The International Energy Agency (IEA) raised its five-year growth forecast for the renewable industry because renewable energy surpassed coal last year as the largest source of installed power worldwide.


The IEA’s 2016 Medium-Term Renewable Market Report said renewables will grow 13 percent more between 2015 and 2021 than last year’s forecast, according to a press release. Costs for renewables are expected to fall by a quarter in solar photovoltaic (PV) systems and 15 percent for onshore wind energy throughout the 2015–2021 period.


Renewables are expected to generate more than 7,600 terawatt-hours by 2021, equivalent to the combined electricity generation of the United States and the European Union.


“We are witnessing a transformation of global power markets led by renewables and, as is the case with other fields, the center of gravity for renewable growth is moving to emerging markets,” said Fatih Birol, IEA executive director and a Turkish economist and energy expert.


The renewable market, led by solar and wind, made up more than half of the new power capacity around the world last year. Renewables reached a record of 153 gigawatts (GW), 15 percent more than the previous year, according to the press release.


Last year’s gains were seen in record-level wind additions of 66 GW and solar PV additions of 49 GW. Around half a million solar panels were installed daily around the world in 2015. Also, 40 percent of all renewable capacity increases were seen in China, where two wind turbines were installed every hour in 2015.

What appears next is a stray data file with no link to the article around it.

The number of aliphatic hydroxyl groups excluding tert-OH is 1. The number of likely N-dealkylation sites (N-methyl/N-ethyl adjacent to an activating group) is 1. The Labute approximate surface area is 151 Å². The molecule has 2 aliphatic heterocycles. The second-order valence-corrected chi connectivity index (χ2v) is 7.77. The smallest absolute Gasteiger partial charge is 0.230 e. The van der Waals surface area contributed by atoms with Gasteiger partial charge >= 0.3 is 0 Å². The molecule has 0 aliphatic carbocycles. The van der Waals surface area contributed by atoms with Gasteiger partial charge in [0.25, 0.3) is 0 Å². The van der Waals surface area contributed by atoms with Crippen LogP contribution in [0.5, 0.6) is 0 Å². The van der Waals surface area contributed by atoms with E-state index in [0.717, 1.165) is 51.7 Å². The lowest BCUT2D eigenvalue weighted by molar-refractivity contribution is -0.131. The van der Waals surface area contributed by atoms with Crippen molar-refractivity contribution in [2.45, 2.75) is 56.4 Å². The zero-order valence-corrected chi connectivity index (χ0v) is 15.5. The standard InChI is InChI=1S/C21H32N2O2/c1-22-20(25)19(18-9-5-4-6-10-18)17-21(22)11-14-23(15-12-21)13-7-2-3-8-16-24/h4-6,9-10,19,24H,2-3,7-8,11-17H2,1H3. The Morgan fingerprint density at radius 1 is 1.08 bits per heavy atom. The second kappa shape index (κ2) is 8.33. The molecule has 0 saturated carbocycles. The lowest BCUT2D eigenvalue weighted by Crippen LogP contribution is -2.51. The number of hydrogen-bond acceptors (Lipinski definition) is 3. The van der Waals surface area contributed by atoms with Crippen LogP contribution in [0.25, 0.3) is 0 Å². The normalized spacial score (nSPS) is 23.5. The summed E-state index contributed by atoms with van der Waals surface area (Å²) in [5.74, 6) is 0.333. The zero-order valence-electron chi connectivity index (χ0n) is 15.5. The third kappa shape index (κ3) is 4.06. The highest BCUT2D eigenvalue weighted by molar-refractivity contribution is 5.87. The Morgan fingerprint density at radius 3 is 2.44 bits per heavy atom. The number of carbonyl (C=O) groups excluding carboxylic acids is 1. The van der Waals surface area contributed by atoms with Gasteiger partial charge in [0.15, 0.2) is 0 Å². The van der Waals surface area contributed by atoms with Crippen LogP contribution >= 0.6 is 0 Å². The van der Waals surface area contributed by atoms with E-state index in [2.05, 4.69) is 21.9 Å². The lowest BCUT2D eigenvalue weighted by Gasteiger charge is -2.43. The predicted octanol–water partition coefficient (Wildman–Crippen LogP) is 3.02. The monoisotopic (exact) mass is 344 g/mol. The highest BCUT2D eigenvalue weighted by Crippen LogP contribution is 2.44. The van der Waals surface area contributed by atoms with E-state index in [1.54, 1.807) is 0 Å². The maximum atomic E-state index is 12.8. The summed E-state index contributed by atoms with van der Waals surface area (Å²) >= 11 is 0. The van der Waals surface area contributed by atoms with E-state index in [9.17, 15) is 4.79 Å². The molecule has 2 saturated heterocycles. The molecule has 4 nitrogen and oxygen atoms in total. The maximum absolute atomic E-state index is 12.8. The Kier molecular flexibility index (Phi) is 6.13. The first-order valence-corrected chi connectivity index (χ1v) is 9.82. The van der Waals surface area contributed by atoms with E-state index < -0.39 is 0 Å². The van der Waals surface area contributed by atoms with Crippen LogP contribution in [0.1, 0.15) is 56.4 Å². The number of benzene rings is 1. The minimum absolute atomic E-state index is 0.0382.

These high expectations are still modest compared to the huge untapped potential renewables offer.


The rapid progress in renewables can exacerbate any system-integration issues, and the costs still remain a barrier in developing countries, according to the press release. Also, renewable growth in heat and transport sectors is still slow.


The IEA expects renewables to cover more than 60 percent of the increase in world electricity generation in the medium term, which will quickly close the gap with coal. Asia is expected to take the lead in renewable growth for the electricity sector, but others are taking a longer time to join the renewable marketplace. China is responsible for 40 percent of global renewable-power growth, but that only represents half of the country’s electricity demand increase.